“Eating a wholesome, plant-based diet. . .”
“Making time for prayer and meditation. . .”
“Walking/jogging/exercising regularly. . .”
What do these activities have in common?
They’re all good habits that I’ve established and then abandoned repeatedly throughout my adult life. And these three examples are just that—examples of many good habits that I worked hard to build and then simply stopped doing.
It’s perplexing to me that although I know they’re good habits (I could write a book about why these behaviors are desirable), I nevertheless stop doing them for extended periods of time. Essentially falling off the wagon for one or more good habits has become a typical pattern.
This pattern becomes a problem when I recognize that I miss the positive outcomes I enjoyed while I practiced the habit faithfully. Aside from ceasing to enjoy the benefits derived from the good habit, I also have to face the problem of reforming the habit if I want to derive the benefits, again.
Perhaps I’m in good company. In Romans 7: 19, the apostle Paul complains, “For I do not do the good I want, but the evil I do not want is what I do” (NRSV). Well, maybe evil is an overly dramatic word to describe my indulgences in eating cookies and skipping workouts, but you get the idea.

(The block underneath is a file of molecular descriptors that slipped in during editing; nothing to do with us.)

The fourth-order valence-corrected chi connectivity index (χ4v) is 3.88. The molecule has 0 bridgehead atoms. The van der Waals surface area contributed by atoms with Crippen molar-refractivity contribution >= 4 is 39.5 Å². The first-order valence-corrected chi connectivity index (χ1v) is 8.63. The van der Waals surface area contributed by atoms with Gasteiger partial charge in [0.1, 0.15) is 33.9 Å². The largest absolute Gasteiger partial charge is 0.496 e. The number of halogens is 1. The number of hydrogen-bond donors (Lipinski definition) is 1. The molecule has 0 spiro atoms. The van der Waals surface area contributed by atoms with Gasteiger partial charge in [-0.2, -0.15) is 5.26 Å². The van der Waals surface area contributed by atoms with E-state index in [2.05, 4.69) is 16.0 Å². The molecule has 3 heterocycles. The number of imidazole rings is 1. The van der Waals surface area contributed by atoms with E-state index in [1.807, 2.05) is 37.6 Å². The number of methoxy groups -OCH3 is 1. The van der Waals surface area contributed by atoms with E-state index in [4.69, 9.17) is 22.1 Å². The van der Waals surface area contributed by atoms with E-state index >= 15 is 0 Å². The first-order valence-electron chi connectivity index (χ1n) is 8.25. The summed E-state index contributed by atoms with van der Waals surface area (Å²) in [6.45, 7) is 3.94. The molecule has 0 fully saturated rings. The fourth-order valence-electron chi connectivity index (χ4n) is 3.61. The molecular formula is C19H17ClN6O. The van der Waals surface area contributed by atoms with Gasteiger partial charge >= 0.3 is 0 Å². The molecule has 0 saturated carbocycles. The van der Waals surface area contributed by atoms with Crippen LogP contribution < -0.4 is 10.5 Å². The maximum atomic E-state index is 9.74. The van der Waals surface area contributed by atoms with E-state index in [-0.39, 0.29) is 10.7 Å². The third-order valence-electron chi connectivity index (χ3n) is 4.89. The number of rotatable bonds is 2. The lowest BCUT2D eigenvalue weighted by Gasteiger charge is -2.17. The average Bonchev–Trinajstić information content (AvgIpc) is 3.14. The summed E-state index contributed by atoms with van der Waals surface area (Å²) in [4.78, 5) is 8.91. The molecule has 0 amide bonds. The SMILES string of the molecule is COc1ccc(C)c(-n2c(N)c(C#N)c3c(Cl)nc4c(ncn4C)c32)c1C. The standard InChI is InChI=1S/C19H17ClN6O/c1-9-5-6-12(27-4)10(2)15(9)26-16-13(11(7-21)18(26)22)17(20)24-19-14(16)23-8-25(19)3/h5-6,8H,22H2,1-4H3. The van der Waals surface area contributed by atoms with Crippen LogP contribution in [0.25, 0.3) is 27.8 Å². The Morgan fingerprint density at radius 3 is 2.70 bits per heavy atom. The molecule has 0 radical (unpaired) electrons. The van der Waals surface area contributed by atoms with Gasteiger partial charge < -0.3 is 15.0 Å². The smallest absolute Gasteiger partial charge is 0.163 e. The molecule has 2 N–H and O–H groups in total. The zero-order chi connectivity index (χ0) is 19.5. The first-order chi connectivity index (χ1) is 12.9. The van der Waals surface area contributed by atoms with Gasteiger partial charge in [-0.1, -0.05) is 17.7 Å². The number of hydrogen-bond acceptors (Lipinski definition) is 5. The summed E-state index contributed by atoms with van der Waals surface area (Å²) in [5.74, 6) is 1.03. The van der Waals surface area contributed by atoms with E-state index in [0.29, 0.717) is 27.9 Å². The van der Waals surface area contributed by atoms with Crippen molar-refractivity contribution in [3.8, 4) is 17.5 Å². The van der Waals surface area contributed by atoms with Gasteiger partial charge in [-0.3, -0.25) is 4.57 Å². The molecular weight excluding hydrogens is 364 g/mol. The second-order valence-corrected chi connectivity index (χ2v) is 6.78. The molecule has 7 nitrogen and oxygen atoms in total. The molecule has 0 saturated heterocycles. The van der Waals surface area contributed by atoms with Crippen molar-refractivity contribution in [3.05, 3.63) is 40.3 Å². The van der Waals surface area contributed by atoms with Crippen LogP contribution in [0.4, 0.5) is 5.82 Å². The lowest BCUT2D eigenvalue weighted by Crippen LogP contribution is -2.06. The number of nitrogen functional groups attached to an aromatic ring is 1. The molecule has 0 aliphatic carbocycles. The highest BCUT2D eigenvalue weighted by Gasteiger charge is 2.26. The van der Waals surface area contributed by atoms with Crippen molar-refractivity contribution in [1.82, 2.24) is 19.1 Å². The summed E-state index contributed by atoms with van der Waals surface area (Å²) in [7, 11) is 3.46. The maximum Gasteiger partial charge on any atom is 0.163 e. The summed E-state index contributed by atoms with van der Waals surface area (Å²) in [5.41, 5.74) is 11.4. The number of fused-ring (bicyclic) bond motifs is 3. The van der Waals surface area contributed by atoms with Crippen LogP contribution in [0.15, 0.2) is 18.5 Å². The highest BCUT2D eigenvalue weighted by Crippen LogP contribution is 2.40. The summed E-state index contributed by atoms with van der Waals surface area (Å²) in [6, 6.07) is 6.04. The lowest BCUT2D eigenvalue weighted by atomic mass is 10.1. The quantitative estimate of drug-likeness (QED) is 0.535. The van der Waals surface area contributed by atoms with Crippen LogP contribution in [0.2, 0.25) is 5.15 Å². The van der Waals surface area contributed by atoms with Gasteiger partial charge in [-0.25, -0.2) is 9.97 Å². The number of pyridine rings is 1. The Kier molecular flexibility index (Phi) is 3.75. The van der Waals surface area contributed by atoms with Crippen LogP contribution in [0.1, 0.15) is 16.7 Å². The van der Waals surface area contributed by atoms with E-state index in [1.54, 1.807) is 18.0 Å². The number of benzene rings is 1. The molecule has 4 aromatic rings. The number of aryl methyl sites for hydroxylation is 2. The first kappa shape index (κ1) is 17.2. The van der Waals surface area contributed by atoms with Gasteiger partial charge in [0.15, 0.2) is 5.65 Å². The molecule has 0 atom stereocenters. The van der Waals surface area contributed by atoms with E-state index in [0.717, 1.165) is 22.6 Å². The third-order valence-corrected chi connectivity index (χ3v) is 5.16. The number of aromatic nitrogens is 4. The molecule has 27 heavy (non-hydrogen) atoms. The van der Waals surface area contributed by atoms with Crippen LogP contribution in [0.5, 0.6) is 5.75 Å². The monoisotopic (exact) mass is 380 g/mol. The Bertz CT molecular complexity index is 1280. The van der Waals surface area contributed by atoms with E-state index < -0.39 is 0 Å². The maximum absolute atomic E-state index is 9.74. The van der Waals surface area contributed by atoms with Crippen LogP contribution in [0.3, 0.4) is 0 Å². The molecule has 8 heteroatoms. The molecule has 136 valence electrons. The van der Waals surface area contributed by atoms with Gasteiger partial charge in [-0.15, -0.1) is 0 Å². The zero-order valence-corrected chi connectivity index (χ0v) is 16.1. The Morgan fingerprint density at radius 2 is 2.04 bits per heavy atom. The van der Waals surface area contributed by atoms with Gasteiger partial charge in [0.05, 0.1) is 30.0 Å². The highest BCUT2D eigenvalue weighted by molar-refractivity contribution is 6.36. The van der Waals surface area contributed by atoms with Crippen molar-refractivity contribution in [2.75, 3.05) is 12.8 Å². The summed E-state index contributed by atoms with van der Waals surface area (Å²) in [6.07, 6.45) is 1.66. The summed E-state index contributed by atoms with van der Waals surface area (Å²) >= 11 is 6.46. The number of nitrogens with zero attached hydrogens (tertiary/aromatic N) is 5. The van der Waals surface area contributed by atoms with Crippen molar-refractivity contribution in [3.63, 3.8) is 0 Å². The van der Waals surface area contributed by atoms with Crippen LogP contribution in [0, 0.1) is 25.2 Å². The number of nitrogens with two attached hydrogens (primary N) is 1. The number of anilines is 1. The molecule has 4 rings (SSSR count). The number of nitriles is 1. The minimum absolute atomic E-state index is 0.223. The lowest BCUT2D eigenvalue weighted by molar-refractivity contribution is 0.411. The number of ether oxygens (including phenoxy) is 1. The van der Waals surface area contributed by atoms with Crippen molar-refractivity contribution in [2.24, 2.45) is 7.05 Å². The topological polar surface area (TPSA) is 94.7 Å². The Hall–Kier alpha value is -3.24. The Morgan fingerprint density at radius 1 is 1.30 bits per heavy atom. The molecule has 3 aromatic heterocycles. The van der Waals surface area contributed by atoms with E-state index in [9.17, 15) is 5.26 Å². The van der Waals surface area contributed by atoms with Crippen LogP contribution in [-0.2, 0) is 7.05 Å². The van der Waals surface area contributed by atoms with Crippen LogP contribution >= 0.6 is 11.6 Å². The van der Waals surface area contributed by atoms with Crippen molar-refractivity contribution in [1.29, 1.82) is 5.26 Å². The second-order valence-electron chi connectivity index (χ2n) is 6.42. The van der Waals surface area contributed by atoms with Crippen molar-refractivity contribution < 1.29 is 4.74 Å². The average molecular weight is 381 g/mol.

A well-known aphorism among members of WW (formerly Weight Watchers) is, “If you’re tired of starting over, stop quitting.” Makes sense, right? I feel frustrated and disappointed when I stop doing a good habit and subsequently need to crank up enough motivation to start over again.
I’ve come to realize that I’m more successful climbing back onto the wagon when I view my departure from the faithful practice of a good habit as an interruption rather than a termination. Then, I don’t condemn my actions (or lack thereof) so severely. I can search for the reasons why I stopped, examine the advantages of starting the habit again, and improve on strategies to fit the habit into my current lifestyle.
If a Habit is Good, Why Interrupt It?
Many people strive to break bad habits and form good habits in an effort to be healthier, happier, and more effective in the world. Author Seth Godin states, “Habits are where our lives and careers and bodies are made.”
In his book Atomic Habits, James Clear explains that every habit follows a four-step pattern: cue, craving, response, and reward. The cue comes from your environment and tells your brain that you should take action in anticipation of a reward. You desire this reward (craving), so you do something (response) to receive the reward. Some rewards are immediate, and some are delayed.
For many good habits, the reward is not immediate. Rather, it is delayed and cumulative, resulting in a build-up of benefits that influence your well-being in a positive manner over time. When I resist the cookies and focus on eating a plant-based diet, my weight and cholesterol count go down, and I feel healthier.
These rewards don’t take the form of a unicorn-rainbow-lightning-bolt from the sky every time I skip the cookies and eat an apple. Instead, the rewards from doing the good habit evolve over the long term.
Still, there’s the question, why stop doing a good habit? Well, I’m not a psychologist, and I don’t have any credentials for my self-analysis regarding habit interruption. But here are a few reasons why I stop (interrupt) good habits from time to time.